- $15.6 million cut from programs that promote regional development in the territories.
- $1.3 million cut from programs that promote political, social and scientific development in the territories.>>
These areas would probably suffer fewer cuts were the Liberals, NDP, and BQ to form a coalition.
NDP-Liberal-Bloq Quebecois Coalition (and a Conservative Minority): Concern for quality of life in the High North
If Harper’s party still wins the most seats in Parliament, but does not win a clear majority, then the other three parties could very well attempt to form a coalition. Michael Ignatieff, the Liberal leader, affirmed that if the Conservatives were unable to win a vote of confidence from the House, and the Governor General asked the other three parties to try to form a working government, that would certainly be his goal. Jack Layton, head of the NDP party, echoed that sentiment.
While campaigning in Thunder Bay, Ontario, Harper stated:
“If we win a minority — I think all the signals are clear — the other three parties are going to get together in some form…They may not call it a coalition, but they’re going to get together in some form — Mr. Layton confirmed it again last night — to run the country instead. So there will either be a Conservative majority or it will be a majority cobbled together between the Liberals, NDP and Bloc Quebecois.”
Thunder Bay has been ground zero lately for campaign stops. An economist from the town on the shores of Lake Superior played up the importance of Northern Ontario and Thunder Bay with regard to Arctic sovereignty, which may seem somewhat far-fetched given that Minnesota is just a short drive away. He wrote in an article:
“In addition, given that Northern Ontario borders on Hudson and James Bay and the Arctic regions of Canada, what role can we in Northwestern Ontario play with respect to Arctic sovereignty? It may sound far-fetched but Thunder Bay is at the east-west cross-roads of the country, is a link between road, water, air and rail transportation and is a logical staging point for a rapid deployment force that can quickly access the Arctic region as well as move east or west in times of a national emergency. Given the low-cost of land and housing in the region, it would be easy to build the military infrastructure as well as be a reasonable place to live for the forces stationed in the region. This is a vision that needs a champion and it would be ideal for the federal parties to consider how Thunder Bay’s role as a security linchpin in Canada’s military and rapid response infrastructure could be built.”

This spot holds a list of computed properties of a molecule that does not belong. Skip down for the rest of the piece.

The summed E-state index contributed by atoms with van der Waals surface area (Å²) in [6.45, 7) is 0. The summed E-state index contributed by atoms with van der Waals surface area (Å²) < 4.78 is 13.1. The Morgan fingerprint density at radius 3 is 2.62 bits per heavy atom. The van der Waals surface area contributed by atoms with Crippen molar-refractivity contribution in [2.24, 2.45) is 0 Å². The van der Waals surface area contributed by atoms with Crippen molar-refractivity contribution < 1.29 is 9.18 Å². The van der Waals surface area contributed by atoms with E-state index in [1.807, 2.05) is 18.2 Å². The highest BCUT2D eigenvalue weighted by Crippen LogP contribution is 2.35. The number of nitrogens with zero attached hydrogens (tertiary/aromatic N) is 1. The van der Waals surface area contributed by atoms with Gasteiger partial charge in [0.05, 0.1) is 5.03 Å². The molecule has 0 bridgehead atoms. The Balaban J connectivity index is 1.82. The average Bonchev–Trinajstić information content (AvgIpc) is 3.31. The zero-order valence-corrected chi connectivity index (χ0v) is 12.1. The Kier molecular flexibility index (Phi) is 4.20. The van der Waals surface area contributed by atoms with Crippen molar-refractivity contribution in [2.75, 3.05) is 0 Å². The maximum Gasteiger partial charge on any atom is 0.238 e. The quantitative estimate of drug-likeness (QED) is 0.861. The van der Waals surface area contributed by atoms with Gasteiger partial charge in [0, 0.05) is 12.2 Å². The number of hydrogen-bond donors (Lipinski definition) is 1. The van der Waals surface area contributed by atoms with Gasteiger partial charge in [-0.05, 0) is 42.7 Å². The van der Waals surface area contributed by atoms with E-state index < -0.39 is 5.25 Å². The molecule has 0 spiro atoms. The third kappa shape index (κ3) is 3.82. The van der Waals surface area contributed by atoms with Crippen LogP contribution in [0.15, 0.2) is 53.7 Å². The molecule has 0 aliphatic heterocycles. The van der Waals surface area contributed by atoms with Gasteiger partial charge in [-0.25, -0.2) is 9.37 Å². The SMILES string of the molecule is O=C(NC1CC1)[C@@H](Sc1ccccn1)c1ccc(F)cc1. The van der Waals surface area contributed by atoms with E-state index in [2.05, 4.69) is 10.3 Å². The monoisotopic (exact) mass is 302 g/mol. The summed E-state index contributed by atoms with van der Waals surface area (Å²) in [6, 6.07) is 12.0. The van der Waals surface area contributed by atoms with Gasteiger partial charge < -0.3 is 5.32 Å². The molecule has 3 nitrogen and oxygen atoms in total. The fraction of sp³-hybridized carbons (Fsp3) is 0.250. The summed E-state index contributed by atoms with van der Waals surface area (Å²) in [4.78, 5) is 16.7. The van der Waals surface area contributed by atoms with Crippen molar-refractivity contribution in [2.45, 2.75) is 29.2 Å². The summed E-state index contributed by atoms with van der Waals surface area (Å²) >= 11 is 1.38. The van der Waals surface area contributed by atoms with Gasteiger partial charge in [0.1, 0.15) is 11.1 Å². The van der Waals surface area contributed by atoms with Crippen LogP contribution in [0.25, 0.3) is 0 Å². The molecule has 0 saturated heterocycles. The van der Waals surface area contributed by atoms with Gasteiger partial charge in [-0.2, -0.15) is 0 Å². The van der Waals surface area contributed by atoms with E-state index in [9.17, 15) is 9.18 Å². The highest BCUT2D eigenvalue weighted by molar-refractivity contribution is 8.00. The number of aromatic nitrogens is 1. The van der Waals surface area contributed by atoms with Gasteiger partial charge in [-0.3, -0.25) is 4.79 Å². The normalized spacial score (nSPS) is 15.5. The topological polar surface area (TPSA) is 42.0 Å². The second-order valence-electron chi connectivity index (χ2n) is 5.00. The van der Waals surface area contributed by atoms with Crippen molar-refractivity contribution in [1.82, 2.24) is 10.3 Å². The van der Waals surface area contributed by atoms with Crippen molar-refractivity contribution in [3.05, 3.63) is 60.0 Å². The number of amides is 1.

The NDP has even released a specific platform for Northern Ontario, called “Fighting for Northern Ontario” (PDF). Their plan would contribute $1 billion to improving K-12 schooling for First Nations peoples. The party would also seek an increase in the Northern Tax Deduction, which has only increased 10% since it was set at $5,400 in 1988. This deduction helps Northern residents deal with the high cost of living.
As such, we see a contrast between the NDP and Liberal focus on quality of life for Northerners, whereas the Conservatives emphasize sovereignty and security in the region. Adding the BQ to the mix for a potential coalition government between three parties would likely bring more issues facing Northern Quebec to the mix with regard to Canada’s High North. Often perceived as only consisting of the three territories, the northern regions of many other provinces, like Ontario and Quebec, also face similar problems such as infrastructure deficits worsened by climate change, high costs of living, and poor transportation networks.
Northwest Territories Race Still Tight
On the more regional level, as I mentioned a few days ago, there is a tight three-way race between the Liberals, Conservatives, and NDP in the NWT, so that will be interesting to watch unfold come May 2. NDP incumbent Dennis Bevington is defending his seat against Joe Handley (Liberal) and Sandy Lee (Conservative), with Eli Purchase (Green) and Bonnie Dawson (Animal Alliance Environment Voters Party) also in the running. In a forum held last week in Yellowknife by the NWT Chamber of Commerce, the first four candidates listed above debated the issues facing their territory. Handley and Bevington agreed that more needs to be done in the North than the construction of just one road, while Lee supported her party’s plans for the Dempster Highway.
“We don’t need to get $150 million as a little gift for one group and nothing said about the rest…We need a 10-year-plan and I’m going to work on it to build the Mackenzie Valley Highway, to create jobs for people in those communities, so that they have productive lives.”
The Northern News Service provides a great summary of the participants’ comments and even includes mp3s of all the proceedings, available for free.
If you got this far, I’ll be on vacation next week and back on May 3 with a look at the outcome of the Canadian election.
“NDP unveil ‘Plan for the North,” HQYellowknife.com